Emily: [00:04:49.21] Yeah, well, congratulations on that.


Robert: [00:04:52.10] Thank you.


Emily: [00:04:53.92] And I guess that kind of brings around like a really important and interesting conversation at the moment of, I know you haven’t really been on campus, but do you find that there is a difference about the way you are perceived and your identity is perceived based on having been on campus and compared to when you are doing classes online?


Robert: [00:05:18.01] Yeah, so like when I’m on campus, people don’t see the full me, like I don’t hide my queerness whatsoever. Like I have several articles of clothing that are just straight up rainbows. I just like I wear them and you know, people are like you could obviously tell I’m queer, it’s channelling my gender which is the difficult part. I kinda love that, kinda the people who are like they’re queer but who are what are they? I kind of love that for me, but like, yeah, I’ve only interacted with a couple lecturers and with a couple classmates and classmates have been grand. But the lecture obviously, the lectures we had, when we’re doing our labs were mostly not the ones we were having for our online lectures. They are just ones who are running the labs. So I feel like my lectures who haven’t seen me are going to be in for a bit of a shock, especially for the ones that have never had mics on. I’ve only turned my mic on a couple times, probably less than five.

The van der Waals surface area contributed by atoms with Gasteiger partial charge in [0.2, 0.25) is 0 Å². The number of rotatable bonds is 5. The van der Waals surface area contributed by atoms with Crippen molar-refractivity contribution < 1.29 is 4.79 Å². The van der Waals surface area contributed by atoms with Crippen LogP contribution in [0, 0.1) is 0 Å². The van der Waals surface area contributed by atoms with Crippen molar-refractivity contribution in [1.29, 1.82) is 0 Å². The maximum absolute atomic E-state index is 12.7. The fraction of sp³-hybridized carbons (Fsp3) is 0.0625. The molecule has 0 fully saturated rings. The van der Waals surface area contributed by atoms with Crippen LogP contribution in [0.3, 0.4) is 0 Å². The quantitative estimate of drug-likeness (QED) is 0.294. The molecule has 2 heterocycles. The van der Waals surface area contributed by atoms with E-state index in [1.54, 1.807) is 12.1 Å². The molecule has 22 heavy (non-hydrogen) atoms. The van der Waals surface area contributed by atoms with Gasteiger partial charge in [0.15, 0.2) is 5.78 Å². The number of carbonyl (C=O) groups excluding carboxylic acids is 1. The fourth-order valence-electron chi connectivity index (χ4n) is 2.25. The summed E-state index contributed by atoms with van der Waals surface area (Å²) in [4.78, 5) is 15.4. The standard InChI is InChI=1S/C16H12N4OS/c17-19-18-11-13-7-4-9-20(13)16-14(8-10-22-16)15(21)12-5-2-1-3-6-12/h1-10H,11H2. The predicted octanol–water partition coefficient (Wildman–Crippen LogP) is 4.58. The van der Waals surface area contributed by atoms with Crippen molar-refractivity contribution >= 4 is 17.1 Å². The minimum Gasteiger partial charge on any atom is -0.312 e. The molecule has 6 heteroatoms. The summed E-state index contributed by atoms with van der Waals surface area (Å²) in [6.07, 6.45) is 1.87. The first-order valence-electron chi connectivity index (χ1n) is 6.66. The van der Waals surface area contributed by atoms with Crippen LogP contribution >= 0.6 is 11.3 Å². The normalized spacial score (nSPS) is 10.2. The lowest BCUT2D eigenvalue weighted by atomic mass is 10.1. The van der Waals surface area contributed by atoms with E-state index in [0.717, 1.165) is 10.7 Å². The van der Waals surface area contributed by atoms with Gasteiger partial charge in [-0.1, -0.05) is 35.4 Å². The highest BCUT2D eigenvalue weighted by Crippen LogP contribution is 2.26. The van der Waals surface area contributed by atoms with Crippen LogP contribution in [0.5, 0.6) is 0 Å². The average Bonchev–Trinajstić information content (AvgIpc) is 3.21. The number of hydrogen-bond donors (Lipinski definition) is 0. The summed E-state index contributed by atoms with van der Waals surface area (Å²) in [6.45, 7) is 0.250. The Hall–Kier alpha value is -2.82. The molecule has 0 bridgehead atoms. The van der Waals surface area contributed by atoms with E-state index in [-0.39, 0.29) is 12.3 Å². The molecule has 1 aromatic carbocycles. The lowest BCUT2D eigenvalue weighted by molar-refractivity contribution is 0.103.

Emily: [00:06:28.90] I think that kind of brings that around the question of what kind of support do you think lecturers need to give to their trans students and what do you think that lecturers and tutors can do to support their students to make things easier for them in the classroom and for in terms of submitting assignments, all that kind of stuff?


Robert: [00:06:54.67] Yeah, I feel like I’m coming to this from a privileged perspective because I’ve never had to worry about my name. Like, nobody in my college really knows my dead name. That’s fine. That’s great. But I know for a lot of trans people that isn’t the case. I think lectures need to put a lot of effort into people’s names and pronouns like pronouns are an issue because I sound like this and it’s not exactly like my voice is higher than the Burj Khalifa, that kind of thing. So like, you know, try to make sure that you don’t put out assumption of the students like that, assumption of gender on the students, and making sure that you put a conscious effort into making sure you’re addressing your students correctly. And when it comes to being trans, you’re open to a lot of hate. I’d recommend that lecturers listen to trans people, they might have a difficult time and to explain that difficult time and possibly have the empathy to give extensions, because I know that, like, I’ll experience more hate incidents once I’m on campus because before this pandemic I’d be out in town often and I’d be harassed often. When I get back on campus I’m going to be in town often and I have a feeling that that trend is going to continue with harassment and that could be a bit overwhelming at times. I will be requesting assignments extensions at some point because I’ll be dealing with all of that. So I just hope they’re empathetic that it’s not just someone shouting something at you on the street. It kind of it like hurts deeper than that.